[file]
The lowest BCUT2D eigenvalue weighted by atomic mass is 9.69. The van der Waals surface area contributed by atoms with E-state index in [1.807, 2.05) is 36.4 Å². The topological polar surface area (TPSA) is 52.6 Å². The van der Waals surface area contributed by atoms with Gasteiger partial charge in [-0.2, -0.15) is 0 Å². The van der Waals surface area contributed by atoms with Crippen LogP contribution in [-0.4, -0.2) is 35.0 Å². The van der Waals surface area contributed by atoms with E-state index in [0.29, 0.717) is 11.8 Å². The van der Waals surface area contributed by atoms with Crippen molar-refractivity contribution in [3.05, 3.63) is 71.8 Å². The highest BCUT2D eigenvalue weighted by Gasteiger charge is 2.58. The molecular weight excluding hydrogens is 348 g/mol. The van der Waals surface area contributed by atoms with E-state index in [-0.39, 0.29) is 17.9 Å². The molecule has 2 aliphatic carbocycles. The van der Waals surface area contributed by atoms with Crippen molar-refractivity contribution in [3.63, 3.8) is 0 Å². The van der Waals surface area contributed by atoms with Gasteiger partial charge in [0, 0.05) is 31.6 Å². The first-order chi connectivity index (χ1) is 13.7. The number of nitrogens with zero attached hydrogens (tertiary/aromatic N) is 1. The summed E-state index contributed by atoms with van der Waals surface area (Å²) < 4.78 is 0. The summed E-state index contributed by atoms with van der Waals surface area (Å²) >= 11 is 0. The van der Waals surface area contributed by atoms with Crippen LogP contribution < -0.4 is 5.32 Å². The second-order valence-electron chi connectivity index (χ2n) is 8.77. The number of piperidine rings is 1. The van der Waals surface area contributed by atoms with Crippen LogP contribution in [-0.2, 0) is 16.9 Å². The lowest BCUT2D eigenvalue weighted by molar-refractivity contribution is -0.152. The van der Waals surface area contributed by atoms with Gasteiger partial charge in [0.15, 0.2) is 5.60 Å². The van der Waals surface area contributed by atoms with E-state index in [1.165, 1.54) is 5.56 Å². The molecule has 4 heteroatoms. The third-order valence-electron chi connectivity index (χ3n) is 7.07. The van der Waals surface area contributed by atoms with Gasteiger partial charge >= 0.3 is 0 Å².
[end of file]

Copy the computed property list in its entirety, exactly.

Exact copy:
The lowest BCUT2D eigenvalue weighted by atomic mass is 9.69. The van der Waals surface area contributed by atoms with E-state index in [1.807, 2.05) is 36.4 Å². The topological polar surface area (TPSA) is 52.6 Å². The van der Waals surface area contributed by atoms with Gasteiger partial charge in [-0.2, -0.15) is 0 Å². The van der Waals surface area contributed by atoms with Crippen LogP contribution in [-0.4, -0.2) is 35.0 Å². The van der Waals surface area contributed by atoms with E-state index in [0.29, 0.717) is 11.8 Å². The van der Waals surface area contributed by atoms with Crippen molar-refractivity contribution in [3.05, 3.63) is 71.8 Å². The highest BCUT2D eigenvalue weighted by Gasteiger charge is 2.58. The molecular weight excluding hydrogens is 348 g/mol. The van der Waals surface area contributed by atoms with E-state index in [-0.39, 0.29) is 17.9 Å². The molecule has 2 aliphatic carbocycles. The van der Waals surface area contributed by atoms with Crippen molar-refractivity contribution in [3.63, 3.8) is 0 Å². The van der Waals surface area contributed by atoms with Gasteiger partial charge in [0, 0.05) is 31.6 Å². The first-order chi connectivity index (χ1) is 13.7. The number of nitrogens with zero attached hydrogens (tertiary/aromatic N) is 1. The summed E-state index contributed by atoms with van der Waals surface area (Å²) < 4.78 is 0. The summed E-state index contributed by atoms with van der Waals surface area (Å²) >= 11 is 0. The van der Waals surface area contributed by atoms with Crippen LogP contribution < -0.4 is 5.32 Å². The second-order valence-electron chi connectivity index (χ2n) is 8.77. The number of piperidine rings is 1. The van der Waals surface area contributed by atoms with Crippen LogP contribution in [-0.2, 0) is 16.9 Å². The lowest BCUT2D eigenvalue weighted by molar-refractivity contribution is -0.152. The van der Waals surface area contributed by atoms with Gasteiger partial charge in [0.15, 0.2) is 5.60 Å². The van der Waals surface area contributed by atoms with E-state index in [1.165, 1.54) is 5.56 Å². The molecule has 4 heteroatoms. The third-order valence-electron chi connectivity index (χ3n) is 7.07. The van der Waals surface area contributed by atoms with Gasteiger partial charge >= 0.3 is 0 Å².